Automated customer engagement solutions are not getting much love from consumers because many of them are simply poorly designed.
With most customer interactions shifting online pretty much overnight, brands have been scratching their heads a lot since the start of the pandemic to define what their online experience should look like, and most importantly, how they could bring a fresh touch to the customer experience in a digitally saturated world.
Making a long-lasting impression on consumers offline was already a challenge, and the equation most companies now had to solve, was about answering a large volume of customer queries, and differentiating their online experience from the competition, to engage consumers who were bombarded with brand signals, and couldn’t bear looking at a screen for another minute after days spent on Zoom.
Among some of the technologies brands have prioritised in transforming the customer journey are chatbots. Unfortunately, their implementation is often short sighted, and is being counterproductive, chasing visitors away rather than engaging them efficiently.
The human touch
As the world went into lockdown, customer services and call centres were quickly saturated with calls from worried customers which were not being answered as contact centres were being shut-down. Chatbots were added to company ranks to take some of the load and remove pressure from those teams. But there was an equally important objective to offer visitors something different and more innovative than another FAQ. When done well, chatbots are supposed to give customers an interactive experience that felt conversational and as close as possible to interacting with a human being.
Indeed, despite years of increasing their digital savviness, consumers, especially in Australia, are still very much in need of a human touch. We recently conducted a study looking at consumers’ preferences when interacting with brands, and half of respondents said they still prioritised face-to-face or phone interactions. The other half that mentioned digital channels, still want a human being on the other end, prioritising emails or live web chats with agents.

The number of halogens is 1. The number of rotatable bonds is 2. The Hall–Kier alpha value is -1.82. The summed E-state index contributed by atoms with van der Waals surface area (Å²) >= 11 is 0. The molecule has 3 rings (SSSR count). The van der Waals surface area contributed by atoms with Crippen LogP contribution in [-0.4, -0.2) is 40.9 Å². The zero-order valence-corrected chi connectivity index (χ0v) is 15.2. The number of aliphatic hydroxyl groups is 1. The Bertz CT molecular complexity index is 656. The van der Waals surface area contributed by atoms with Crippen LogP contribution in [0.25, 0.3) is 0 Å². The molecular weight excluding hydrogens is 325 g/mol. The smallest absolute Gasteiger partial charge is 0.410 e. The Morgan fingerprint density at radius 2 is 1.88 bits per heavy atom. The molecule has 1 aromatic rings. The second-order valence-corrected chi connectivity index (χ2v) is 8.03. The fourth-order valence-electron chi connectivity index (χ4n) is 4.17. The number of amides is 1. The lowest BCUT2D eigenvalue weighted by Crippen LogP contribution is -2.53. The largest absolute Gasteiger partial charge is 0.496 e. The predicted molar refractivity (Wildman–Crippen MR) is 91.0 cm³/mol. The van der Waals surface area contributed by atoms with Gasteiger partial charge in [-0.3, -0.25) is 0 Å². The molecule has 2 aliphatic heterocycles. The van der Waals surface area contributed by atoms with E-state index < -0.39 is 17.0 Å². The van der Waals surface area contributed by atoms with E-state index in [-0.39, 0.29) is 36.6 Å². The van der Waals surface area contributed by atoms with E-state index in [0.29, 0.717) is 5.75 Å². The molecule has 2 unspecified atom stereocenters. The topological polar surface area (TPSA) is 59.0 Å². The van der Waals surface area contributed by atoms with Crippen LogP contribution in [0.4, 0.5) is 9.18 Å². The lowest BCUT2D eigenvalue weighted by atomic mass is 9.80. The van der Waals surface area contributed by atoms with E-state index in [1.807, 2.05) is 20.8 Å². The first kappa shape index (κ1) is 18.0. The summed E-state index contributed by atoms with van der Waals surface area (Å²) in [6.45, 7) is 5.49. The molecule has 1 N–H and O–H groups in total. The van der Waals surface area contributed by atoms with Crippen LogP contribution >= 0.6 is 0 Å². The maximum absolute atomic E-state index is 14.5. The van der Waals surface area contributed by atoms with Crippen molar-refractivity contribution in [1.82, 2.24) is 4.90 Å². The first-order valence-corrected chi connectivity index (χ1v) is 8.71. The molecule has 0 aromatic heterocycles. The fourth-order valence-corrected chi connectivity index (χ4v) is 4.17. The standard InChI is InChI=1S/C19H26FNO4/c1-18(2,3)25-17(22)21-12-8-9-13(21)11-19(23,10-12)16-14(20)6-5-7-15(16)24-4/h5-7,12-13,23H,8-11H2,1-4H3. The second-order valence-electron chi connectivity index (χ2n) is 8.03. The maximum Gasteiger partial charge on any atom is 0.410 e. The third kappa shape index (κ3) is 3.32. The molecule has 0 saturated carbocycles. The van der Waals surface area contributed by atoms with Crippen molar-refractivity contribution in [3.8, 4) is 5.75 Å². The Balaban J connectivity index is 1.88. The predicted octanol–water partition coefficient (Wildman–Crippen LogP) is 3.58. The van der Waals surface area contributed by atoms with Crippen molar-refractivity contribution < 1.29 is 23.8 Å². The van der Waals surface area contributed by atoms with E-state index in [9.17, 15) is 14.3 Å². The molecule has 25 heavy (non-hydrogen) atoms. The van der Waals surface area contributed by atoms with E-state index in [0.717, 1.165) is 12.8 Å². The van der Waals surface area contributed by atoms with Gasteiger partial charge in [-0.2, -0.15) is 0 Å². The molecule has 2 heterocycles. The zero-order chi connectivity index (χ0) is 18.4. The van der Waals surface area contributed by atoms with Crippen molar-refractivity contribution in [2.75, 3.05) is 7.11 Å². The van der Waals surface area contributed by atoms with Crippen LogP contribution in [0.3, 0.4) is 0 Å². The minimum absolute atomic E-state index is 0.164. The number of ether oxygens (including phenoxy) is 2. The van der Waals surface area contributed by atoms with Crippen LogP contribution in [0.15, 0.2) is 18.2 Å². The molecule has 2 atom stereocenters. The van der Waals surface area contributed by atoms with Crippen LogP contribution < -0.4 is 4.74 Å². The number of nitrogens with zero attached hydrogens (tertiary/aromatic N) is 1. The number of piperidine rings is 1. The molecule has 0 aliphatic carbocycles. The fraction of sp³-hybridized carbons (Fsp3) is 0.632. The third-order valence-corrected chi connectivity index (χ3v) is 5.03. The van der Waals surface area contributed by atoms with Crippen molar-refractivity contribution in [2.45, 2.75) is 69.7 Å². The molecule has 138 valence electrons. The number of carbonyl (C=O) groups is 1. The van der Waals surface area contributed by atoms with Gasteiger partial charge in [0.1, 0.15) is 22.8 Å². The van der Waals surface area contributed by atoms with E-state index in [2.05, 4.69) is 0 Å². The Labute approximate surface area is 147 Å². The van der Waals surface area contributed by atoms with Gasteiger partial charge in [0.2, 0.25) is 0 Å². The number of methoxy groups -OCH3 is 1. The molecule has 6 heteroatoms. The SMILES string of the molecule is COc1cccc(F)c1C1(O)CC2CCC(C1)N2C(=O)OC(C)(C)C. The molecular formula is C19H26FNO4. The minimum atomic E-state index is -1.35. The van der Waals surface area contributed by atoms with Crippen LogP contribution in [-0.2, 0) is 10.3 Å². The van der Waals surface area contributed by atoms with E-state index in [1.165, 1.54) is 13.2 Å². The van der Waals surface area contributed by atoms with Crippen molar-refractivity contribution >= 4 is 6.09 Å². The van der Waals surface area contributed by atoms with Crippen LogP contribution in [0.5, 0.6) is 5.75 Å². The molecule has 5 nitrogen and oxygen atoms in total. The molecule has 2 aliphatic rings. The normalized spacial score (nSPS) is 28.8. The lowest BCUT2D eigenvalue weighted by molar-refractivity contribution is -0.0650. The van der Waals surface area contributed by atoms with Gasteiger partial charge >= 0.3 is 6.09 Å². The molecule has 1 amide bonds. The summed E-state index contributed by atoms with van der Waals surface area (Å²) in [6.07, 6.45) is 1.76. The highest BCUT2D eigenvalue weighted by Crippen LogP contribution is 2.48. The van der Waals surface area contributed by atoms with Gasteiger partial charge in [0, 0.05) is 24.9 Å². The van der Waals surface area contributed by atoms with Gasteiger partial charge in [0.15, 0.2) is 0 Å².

Unfortunately, consumer experiences which a large number of inadequate chatbots mean they are not convinced that our chatbot friends are succeeding in creating an engagement medium that is quickly and effectively solving their problems or queries. Only 2% of Australians said chatbots were their preferred method to communicate with brands, showing how inadequate many chatbot implementations are.
Where is the love?
A plethora of organisations claim that they deliver intelligent bots and assistants, but customer feedback shows that many lack the simplest conversational and behavioural design, thereby giving customers a disappointing experience and frustrating them with the brand and turning them away from engaging further in these channels.
A typical example is when chatbots systematically pop up as soon as visitors navigate on a website and only provide a very narrow set of pre-scripted options for enquiry . Do we want a sales person jumping at us every time we enter a store, and only allowing 3 choices of question? I don’t think so.
Unfortunately, many companies are being lured by cheap chatbot solutions and the promise it will modernise their customer experience, when it is only damaging it. The industry needs to improve their standards if they don’t want chatbots to become an annoyance customers want to avoid at all costs. Organisations need to look at chatbots as true business applications and not just “science experiments”.
Who’s a good chatbot?
So why are most chatbots failing to live up to our expectations? And what should companies look for in a good chatbot?
1. The AI is too basic to handle human language.